PUBLISHED MONDAY, MAY. 03, 2010
The Sacramento County Board of Supervisors badly needs a reboot.
Failing at one of their core duties, supervisors allowed the budget crisis to fester, and now they face no-win choices of what services to cut. But their challenges go much deeper, and require them to be open to new strategies and to more assertively chart the county's path.
On June 8, three of the five board seats are on the ballot. Because the election will likely produce only one new supervisor, that choice becomes even more crucial.
Fortunately, Phil Serna is an impressive candidate for the District 1 seat being vacated by board Chairman Roger Dickinson, who is running for the state Assembly.
Serna could probably have skated into office on his name alone – his father Joe Serna Jr. was a legendary Sacramento mayor from 1992 until his death in 1999 – especially after Grantland Johnson, a former county supervisor and past Sacramento City Council member, decided not to run.
Instead, Serna is taking the time to do his homework. Since taking leave from his project management firm last June, he has talked to county staffers and officials, including spending a day with a Child Protective Services worker. That knowledge will help him step right in should he take office in January.
The holdover supervisors could do worse than take their cues from Serna, both in his studious approach and in his policy priorities.
He supports interim County Executive Steve Szalay's push to find ways to provide services at lower cost by considering proposals to turn over some programs to nonprofits, contract others to private firms and consolidate agencies with other local governments. Serna says that the pension system is unsustainable and is willing to look at changes, including a cap on benefits, which may not be popular with employees and their unions.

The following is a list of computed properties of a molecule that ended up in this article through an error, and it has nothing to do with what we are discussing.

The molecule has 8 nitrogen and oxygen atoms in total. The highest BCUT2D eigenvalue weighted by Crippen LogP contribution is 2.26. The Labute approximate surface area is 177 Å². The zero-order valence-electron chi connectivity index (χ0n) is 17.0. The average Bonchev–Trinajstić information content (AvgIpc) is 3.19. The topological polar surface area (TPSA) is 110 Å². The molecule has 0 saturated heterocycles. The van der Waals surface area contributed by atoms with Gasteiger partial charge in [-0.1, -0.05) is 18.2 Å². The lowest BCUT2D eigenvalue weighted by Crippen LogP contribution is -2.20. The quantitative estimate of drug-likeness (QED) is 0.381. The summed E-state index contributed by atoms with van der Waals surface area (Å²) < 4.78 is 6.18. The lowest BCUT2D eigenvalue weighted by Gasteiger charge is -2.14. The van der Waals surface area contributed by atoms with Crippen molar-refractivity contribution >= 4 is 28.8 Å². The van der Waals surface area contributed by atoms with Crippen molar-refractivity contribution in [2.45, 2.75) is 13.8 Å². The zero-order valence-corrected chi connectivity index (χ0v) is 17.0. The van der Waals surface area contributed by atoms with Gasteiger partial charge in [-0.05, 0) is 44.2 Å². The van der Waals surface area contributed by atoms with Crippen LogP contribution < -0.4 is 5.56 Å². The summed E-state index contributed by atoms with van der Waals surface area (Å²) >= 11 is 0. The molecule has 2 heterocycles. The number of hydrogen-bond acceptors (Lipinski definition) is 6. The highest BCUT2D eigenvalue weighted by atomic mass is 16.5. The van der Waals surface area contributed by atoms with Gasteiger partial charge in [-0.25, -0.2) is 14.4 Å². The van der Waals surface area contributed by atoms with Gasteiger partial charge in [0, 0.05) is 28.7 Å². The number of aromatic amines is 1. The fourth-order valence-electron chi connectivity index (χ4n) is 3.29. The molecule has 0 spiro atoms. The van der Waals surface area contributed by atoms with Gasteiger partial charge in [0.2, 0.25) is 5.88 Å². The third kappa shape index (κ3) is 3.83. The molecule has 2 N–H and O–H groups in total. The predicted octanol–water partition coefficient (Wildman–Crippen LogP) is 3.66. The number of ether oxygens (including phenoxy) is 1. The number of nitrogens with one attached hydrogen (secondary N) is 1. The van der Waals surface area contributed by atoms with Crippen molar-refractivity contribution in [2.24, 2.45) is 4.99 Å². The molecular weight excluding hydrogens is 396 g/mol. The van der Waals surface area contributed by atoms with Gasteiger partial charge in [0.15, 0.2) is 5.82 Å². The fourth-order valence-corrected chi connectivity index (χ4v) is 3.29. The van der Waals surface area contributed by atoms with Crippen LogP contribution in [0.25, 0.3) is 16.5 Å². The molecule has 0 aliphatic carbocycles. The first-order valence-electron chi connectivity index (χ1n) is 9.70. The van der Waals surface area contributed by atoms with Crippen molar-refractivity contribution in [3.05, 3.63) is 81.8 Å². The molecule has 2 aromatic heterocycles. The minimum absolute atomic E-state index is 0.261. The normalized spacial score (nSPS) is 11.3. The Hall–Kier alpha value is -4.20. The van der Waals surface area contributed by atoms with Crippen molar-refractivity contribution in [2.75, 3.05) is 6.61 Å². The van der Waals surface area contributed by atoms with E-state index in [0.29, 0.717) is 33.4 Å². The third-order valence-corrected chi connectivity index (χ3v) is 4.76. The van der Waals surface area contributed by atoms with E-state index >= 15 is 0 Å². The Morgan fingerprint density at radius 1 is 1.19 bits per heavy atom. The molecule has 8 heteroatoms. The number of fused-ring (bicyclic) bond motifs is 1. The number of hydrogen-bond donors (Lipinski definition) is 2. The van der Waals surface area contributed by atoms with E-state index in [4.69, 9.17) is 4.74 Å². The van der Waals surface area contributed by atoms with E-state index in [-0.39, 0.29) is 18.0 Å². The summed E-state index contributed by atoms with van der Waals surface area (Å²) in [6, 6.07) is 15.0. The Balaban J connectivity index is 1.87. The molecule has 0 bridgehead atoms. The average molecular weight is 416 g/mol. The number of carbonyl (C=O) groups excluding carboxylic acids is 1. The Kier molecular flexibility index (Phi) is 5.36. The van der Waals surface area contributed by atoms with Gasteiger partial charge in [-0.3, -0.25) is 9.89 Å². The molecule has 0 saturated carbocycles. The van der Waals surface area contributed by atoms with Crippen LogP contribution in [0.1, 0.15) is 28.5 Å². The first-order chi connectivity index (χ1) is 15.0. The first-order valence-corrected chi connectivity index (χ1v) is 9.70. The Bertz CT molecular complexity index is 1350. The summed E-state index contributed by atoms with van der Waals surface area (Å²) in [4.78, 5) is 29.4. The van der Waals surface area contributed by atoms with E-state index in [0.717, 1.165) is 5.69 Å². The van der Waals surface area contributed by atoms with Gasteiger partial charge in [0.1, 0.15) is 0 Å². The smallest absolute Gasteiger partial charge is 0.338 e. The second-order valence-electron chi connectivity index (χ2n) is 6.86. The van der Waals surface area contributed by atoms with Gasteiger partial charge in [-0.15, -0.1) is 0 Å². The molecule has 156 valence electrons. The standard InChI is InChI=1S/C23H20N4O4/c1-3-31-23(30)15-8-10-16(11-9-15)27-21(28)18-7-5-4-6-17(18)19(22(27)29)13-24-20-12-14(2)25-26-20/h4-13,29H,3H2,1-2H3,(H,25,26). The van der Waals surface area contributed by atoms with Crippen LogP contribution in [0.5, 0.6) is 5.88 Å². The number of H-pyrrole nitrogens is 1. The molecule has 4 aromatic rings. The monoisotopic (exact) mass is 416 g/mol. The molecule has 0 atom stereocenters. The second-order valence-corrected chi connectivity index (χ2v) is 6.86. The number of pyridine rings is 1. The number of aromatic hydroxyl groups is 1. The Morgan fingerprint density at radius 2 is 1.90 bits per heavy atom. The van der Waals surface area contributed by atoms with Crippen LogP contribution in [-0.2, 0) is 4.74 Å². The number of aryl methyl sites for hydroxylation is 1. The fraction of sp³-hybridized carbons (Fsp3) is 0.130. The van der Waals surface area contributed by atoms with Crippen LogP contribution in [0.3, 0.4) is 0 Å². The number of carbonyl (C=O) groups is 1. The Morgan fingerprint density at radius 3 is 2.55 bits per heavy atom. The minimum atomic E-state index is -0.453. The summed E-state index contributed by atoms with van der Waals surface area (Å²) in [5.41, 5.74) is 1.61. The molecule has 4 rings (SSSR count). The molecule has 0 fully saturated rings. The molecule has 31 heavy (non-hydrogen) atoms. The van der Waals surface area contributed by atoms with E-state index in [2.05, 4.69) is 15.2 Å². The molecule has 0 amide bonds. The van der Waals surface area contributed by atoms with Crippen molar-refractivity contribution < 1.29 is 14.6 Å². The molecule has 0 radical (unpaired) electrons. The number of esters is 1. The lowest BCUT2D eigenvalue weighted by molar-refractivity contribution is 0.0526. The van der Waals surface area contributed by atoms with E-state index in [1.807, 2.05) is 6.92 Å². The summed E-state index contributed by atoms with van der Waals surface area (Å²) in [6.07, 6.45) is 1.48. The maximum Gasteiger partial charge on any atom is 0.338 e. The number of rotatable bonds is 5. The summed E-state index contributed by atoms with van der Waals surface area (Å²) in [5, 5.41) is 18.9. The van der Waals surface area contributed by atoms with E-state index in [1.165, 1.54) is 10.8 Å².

And, rare for a politician these days, he is openly talking about the need for more revenue to help balance the budget. For instance, he wants to look into possibly taxing alcohol sales at bars and restaurants to help fund mental health and other services.
Serna, who grew up in Curtis Park and lives in Natomas, says he wants to be a problem-solver, and is giving every indication he will follow through on that pledge.
His opponent, Keith Weber, a retired North Highlands printing shop owner, says he would cut "feel-good" spending to get more sheriff's deputies on the street.
The two incumbents on the ballot – Jimmie Yee in District 2 and Don Nottoli in District 5 – enjoy likely walkovers to reelection. While they have been helpful voices on issues such as contracting out and consolidating county services, they also need to be chastened by the board's mistakes. And they need to be more engaged and not just blithely follow staff advice, especially when it's wrong.
This story is excerpted from SacBee / Opinions / Endorsements